Welcome to the parade

Reno Gay Pride: It’s not what you think

Reno Gay Pride festivities will be held 10 a.m. to 6 p.m. Aug. 17, Wingfield Park, downtown Reno.

Here it is, gay pride time again here in Reno. You would never see those words written together in a sentence two decades ago. Even today, many Renoites are too embarrassed to attend or scared of what they’ve heard about the event.

The gay community in Reno has come a long way. Reno’s gay population is growing at one of the fastest rates in the country. Local gays own businesses, work in every sector and consume stuff just like everyone else. They buy things.

Who are these gay people? They’re your brother, sister, son, daughter, uncle, mother, father, co-worker or friend. They are “us.”

Most gay people became aware of being gay at a very early age, and they were not victims of molestation by a male or reared by a single mother. Some scholars believe that a person is born gay. Who would actually choose to be gay in today’s society?

During the Greek and Roman periods, homosexuality was not considered perverse. It was not until Christianity became more influential within the realm of Roman leadership that homosexuality was eventually considered unacceptable.

OK, so fine, gays were accepted thousands of years ago. Who cares? The Bible clearly states being gay is a sin, so there you have it.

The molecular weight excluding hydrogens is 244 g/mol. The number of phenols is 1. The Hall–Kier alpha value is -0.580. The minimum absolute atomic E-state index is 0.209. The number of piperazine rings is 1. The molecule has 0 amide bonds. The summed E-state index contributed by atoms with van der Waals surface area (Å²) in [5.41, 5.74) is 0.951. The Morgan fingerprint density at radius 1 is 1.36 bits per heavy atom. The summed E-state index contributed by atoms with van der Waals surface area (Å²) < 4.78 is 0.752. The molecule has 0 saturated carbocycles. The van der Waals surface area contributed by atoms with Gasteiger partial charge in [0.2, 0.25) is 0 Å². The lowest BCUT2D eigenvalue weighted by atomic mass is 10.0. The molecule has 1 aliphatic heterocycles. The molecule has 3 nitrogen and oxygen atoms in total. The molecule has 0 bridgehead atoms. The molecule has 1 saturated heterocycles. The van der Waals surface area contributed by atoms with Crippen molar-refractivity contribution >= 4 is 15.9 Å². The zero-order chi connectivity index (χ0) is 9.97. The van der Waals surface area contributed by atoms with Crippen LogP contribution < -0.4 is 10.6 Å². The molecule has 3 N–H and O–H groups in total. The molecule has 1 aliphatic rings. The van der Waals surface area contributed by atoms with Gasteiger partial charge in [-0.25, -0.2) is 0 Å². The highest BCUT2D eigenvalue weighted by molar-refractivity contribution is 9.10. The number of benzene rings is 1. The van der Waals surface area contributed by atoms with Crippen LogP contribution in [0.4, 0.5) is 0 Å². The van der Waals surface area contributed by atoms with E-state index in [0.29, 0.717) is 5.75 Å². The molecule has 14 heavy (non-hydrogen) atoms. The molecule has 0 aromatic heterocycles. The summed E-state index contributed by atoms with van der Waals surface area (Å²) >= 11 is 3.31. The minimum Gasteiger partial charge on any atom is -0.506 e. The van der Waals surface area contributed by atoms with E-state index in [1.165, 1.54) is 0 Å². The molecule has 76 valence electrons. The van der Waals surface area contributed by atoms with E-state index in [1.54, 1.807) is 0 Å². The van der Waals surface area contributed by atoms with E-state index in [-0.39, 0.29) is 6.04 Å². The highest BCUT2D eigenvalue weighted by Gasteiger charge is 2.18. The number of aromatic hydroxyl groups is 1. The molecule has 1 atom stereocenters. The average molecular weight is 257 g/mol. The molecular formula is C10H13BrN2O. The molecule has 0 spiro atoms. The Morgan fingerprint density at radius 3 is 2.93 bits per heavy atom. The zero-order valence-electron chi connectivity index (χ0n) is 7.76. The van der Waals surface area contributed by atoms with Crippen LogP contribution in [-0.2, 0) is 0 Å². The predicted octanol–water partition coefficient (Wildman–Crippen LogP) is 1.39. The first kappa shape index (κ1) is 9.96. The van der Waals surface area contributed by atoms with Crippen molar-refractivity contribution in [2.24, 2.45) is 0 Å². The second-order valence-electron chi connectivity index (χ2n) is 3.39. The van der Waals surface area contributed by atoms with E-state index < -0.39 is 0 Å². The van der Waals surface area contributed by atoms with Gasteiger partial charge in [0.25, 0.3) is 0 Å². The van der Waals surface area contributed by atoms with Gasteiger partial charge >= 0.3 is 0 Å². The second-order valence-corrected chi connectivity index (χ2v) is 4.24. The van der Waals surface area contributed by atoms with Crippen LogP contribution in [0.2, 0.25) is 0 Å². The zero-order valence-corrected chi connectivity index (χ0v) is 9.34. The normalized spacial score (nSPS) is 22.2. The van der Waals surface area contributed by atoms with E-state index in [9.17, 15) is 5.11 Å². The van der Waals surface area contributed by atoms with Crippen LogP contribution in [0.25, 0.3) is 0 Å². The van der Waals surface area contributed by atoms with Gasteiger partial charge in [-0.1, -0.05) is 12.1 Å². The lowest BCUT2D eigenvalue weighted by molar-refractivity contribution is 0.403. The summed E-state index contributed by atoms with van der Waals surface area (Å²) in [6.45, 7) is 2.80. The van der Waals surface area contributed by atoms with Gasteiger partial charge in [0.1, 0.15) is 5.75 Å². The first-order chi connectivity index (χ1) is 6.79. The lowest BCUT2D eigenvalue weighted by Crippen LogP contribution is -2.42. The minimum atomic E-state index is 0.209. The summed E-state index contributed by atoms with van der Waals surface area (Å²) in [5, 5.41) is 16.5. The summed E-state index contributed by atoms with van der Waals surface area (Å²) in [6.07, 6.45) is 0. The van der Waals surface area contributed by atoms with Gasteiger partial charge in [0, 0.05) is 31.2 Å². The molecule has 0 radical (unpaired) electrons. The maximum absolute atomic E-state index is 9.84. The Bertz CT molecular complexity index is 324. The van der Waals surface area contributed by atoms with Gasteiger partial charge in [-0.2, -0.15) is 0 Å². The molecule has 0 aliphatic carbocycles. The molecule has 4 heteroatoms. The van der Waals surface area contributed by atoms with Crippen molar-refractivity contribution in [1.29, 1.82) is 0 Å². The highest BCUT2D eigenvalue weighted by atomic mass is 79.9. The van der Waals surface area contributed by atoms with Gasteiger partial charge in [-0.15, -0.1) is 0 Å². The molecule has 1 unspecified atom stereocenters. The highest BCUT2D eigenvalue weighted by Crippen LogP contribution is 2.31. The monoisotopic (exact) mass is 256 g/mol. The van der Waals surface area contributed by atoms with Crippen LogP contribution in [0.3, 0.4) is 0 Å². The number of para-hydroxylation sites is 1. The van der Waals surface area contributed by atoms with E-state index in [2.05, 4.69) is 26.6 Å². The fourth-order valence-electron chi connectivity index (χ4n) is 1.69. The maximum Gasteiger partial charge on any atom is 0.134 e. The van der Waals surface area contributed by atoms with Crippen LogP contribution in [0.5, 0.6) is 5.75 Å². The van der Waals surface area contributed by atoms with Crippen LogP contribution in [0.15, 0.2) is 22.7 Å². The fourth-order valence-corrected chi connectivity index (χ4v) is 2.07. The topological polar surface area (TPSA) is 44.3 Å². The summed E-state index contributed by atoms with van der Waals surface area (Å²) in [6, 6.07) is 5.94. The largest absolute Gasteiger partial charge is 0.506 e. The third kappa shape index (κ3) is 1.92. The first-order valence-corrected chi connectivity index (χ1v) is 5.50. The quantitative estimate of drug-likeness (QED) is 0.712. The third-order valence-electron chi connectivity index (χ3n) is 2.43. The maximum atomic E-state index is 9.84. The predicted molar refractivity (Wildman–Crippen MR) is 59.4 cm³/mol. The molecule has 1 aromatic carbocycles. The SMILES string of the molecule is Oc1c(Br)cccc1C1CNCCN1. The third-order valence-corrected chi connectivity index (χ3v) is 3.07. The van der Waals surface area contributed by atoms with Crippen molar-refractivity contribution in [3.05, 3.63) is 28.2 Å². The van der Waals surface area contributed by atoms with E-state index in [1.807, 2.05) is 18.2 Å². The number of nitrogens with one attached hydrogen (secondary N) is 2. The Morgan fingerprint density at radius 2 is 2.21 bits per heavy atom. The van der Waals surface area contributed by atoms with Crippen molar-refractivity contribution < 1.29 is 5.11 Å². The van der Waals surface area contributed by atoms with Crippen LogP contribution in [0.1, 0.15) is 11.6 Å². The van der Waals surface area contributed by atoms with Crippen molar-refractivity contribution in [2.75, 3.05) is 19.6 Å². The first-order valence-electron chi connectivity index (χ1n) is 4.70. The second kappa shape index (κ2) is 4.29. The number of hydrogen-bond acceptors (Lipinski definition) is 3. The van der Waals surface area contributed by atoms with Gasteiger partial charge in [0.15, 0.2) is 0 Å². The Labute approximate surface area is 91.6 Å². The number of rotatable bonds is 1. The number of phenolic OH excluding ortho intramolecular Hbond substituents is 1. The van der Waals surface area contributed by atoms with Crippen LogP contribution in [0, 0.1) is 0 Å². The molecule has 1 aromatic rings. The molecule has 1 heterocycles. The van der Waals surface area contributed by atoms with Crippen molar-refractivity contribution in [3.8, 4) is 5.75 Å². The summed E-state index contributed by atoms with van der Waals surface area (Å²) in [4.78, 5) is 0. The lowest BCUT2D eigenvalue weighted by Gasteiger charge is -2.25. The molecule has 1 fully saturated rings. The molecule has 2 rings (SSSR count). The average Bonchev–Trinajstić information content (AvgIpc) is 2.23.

Well, not exactly. While the Bible does condemn homosexual and heterosexual cult prostitution, it says nothing about committed homosexual relationships. Jesus himself didn’t spend any time preaching about the sins of gays. And most churches interpret the Bible differently.

One passage commonly used to condemn gays is found in the Bible’s Old Testament book of Leviticus.

“If a man also lie with mankind as he lies with a woman, both of them have committed an abomination; they should surely be put to death,” says Leviticus 20:13.

But Christians today are not bound by the rules described in Leviticus, according to passages written in the New Testament. If Christians insist on using this passage to condemn homosexuality, then they’d be bound by the other rules and rituals described in Leviticus. These rules prohibit sexual intercourse during a women’s menstrual cycle, tattoos, wearing certain types of jewelry, eating certain kinds of meat and men cutting their hair or shaving their beards.

This law also endorses polygamy and requires Saturday to be reserved as the Sabbath. It’s simply unfair to use these passages to condemn homosexuality, while ignoring the fact that most Christians do not follow the rest of the rituals.

Often, gays live out their lives under constant, consistent and a barrage of hatred and condemnation by churches, ignorant co-workers and embarrassed family members. Most gays and lesbians live with constant fear of loss of employment, housing, friends and family.

When a gay parade is conducted, reporters end up recording the wildest side of the gay population, even though most gay pride parade attendees don’t act the way they’re portrayed on TV news. The media places focus on those participants who are “outrageous” because it sells and is provocative.

Some gay persons do act outrageously, in part, because they have felt oppressed and also because their actions and openness can serve to desensitize the stigma. Like it or not, after seeing two men holding hands in public dozens of times, a heterosexual person will eventually find it uninteresting.

Attend the gay pride event and experience for yourself just how "normal" it is. You may find some activities disturbing, but keep them in perspective. You will probably leaving thinking to yourself, "Oh, that’s it? Not much to it. What a bunch of nice folks."